Do a few tools necessarily mean a few people? A techno-morphological approach to the question of group size at Gesher Benot Ya'aqov, Israel

Gadi Herzlinger, Naama Goren-Inbar

Research output: Contribution to journalArticlepeer-review


The question of Paleolithic group size has been addressed by scholars in many disciplines applying different methods. In our study we apply a novel analytical approach in an attempt to assess the group size of hominins that occupied the Acheulian site of Gesher Benot Ya'aqov, Israel (GBY). Within this framework, we subjected the handaxe assemblages from several archaeological horizons at the site to a morpho-technological analysis. The analysis combined high-resolution three-dimensional geometric morphometric analysis with typo-technological attribute analysis to assess the inter- and intra-assemblage morpho-technological variability. The analysis was also applied to an experimental handaxe assemblage produced by an expert knapper. The results of the analysis show high morphological homogeneity coupled with high technological variability in each of the archaeological assemblages. This pattern is highly indicative of the work of expert knappers, as is also suggested by the comparison between the archaeological and experimental assemblages. The high density of archaeological remains in some of the GBY occupations and their pristine taphonomic condition provide additional support for the involvement of large groups of hominins, although some horizons are far poorer in archaeological remains and hence do not allow such an interpretation. Nevertheless, the fact that in all assemblages the handaxes show the same techno-morphological pattern indicates that they were all produced by expert knappers. As shown by numerous models and ethnographic data, the presence of experts can be viewed as an indication of large and socially complex societies. Thus, although some of the GBY occupations were not formed by large groups, the smaller groups whose activities are recorded were very likely to be part of larger, socially complex cultural groups. This variability in occupational intensity is interpreted as representing an aggregation-dispersal mechanism, similar to those documented in many hunter-gatherer societies.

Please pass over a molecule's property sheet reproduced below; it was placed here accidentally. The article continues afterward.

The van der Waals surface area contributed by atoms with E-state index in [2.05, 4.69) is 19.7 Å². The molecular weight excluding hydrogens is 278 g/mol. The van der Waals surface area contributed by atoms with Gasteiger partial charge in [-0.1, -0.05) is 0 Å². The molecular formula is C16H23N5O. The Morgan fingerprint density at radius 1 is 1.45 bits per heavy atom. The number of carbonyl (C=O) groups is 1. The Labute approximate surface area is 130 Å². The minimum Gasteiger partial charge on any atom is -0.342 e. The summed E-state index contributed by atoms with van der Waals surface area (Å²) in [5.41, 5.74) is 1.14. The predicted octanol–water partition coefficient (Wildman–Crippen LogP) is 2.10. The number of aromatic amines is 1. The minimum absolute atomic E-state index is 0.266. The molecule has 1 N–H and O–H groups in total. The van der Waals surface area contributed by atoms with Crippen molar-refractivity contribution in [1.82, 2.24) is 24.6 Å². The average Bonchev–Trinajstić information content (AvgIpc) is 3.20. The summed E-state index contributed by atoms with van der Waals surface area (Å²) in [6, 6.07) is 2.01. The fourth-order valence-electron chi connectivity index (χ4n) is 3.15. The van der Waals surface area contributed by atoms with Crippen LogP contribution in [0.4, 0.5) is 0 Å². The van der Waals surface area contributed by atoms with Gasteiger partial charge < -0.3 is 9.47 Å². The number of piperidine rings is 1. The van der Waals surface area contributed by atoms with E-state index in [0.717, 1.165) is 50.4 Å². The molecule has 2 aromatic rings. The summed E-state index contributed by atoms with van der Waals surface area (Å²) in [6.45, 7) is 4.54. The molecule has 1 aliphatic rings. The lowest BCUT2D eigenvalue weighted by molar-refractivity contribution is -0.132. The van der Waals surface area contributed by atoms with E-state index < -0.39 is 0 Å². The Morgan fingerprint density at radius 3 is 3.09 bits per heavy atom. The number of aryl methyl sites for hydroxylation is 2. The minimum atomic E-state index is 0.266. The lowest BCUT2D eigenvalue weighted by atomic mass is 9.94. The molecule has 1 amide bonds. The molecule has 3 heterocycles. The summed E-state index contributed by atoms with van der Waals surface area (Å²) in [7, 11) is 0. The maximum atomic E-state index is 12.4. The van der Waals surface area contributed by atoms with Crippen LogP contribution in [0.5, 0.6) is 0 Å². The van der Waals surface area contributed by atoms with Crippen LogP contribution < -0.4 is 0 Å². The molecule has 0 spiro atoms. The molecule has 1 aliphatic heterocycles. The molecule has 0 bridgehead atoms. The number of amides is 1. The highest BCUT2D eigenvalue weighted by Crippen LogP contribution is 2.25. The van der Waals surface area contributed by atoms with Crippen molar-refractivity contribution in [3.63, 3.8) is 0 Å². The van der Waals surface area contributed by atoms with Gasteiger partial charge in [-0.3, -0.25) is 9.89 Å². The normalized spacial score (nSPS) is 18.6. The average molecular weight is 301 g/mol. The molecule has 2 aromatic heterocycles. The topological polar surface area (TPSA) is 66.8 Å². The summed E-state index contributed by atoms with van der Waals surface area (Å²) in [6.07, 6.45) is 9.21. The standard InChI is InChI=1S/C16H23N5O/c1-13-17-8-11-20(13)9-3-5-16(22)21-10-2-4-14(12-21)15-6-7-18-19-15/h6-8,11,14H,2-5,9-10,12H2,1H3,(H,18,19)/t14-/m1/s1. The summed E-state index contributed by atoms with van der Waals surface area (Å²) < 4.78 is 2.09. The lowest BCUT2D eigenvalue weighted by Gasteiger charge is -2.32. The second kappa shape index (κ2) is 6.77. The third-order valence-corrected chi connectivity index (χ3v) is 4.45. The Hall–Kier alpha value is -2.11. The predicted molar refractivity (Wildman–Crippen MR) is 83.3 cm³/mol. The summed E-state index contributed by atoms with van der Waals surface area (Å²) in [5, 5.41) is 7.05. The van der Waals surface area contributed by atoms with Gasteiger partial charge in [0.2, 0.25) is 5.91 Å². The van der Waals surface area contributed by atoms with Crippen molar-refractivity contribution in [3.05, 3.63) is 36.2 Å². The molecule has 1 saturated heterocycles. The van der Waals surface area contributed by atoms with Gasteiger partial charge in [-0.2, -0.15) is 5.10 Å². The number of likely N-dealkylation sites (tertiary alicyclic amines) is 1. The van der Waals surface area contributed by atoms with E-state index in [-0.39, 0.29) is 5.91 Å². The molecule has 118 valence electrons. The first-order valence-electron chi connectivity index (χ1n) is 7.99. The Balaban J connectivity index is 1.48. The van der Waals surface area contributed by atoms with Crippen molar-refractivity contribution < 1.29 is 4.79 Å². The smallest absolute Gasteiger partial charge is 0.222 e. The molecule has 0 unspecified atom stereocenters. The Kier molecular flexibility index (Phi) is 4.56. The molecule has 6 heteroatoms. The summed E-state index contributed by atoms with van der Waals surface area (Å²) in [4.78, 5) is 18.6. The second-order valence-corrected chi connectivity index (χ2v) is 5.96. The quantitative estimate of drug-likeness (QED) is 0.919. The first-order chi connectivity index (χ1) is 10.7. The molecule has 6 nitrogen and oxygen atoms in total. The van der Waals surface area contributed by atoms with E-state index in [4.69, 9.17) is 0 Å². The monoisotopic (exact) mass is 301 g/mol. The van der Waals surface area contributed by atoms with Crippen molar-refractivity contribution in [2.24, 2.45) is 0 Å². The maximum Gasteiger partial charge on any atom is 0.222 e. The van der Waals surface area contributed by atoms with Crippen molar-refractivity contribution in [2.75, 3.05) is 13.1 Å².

Original languageEnglish
Pages (from-to)45-58
Number of pages14
JournalJournal of Human Evolution
StatePublished - Mar 2019
Externally publishedYes

Bibliographical note

Publisher Copyright:
© 2018 Elsevier Ltd


  • Acheulian
  • Expertise
  • Geometric morphometric analyses
  • Handaxe
  • Social complexity
  • Technology

ASJC Scopus subject areas

  • Ecology, Evolution, Behavior and Systematics
  • Anthropology


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